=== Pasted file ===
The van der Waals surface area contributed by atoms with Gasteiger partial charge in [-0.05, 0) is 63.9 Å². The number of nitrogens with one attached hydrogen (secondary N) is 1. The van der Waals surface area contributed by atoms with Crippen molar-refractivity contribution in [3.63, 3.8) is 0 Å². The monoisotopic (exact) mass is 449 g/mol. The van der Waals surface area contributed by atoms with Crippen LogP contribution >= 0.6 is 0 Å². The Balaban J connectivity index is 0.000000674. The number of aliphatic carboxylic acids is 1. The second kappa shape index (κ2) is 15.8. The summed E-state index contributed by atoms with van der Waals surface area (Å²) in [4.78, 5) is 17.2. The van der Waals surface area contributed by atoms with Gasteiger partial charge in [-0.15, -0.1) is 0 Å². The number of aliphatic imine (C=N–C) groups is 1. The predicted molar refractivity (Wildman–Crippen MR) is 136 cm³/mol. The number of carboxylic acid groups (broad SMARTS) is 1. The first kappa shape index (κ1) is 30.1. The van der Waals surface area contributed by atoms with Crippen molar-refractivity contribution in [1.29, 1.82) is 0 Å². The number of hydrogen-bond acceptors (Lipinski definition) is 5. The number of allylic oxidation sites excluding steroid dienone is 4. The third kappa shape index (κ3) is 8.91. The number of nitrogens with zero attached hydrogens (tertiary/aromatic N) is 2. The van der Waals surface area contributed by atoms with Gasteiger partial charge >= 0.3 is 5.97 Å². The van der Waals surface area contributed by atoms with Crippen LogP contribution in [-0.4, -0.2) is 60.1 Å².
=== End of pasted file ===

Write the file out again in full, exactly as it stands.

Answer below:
The van der Waals surface area contributed by atoms with Gasteiger partial charge in [-0.05, 0) is 63.9 Å². The number of nitrogens with one attached hydrogen (secondary N) is 1. The van der Waals surface area contributed by atoms with Crippen molar-refractivity contribution in [3.63, 3.8) is 0 Å². The monoisotopic (exact) mass is 449 g/mol. The van der Waals surface area contributed by atoms with Crippen LogP contribution >= 0.6 is 0 Å². The Balaban J connectivity index is 0.000000674. The number of aliphatic carboxylic acids is 1. The second kappa shape index (κ2) is 15.8. The summed E-state index contributed by atoms with van der Waals surface area (Å²) in [4.78, 5) is 17.2. The van der Waals surface area contributed by atoms with Gasteiger partial charge in [-0.15, -0.1) is 0 Å². The number of aliphatic imine (C=N–C) groups is 1. The predicted molar refractivity (Wildman–Crippen MR) is 136 cm³/mol. The number of carboxylic acid groups (broad SMARTS) is 1. The first kappa shape index (κ1) is 30.1. The van der Waals surface area contributed by atoms with Crippen molar-refractivity contribution in [1.29, 1.82) is 0 Å². The number of hydrogen-bond acceptors (Lipinski definition) is 5. The number of allylic oxidation sites excluding steroid dienone is 4. The third kappa shape index (κ3) is 8.91. The number of nitrogens with zero attached hydrogens (tertiary/aromatic N) is 2. The van der Waals surface area contributed by atoms with Gasteiger partial charge >= 0.3 is 5.97 Å². The van der Waals surface area contributed by atoms with Crippen LogP contribution in [-0.4, -0.2) is 60.1 Å².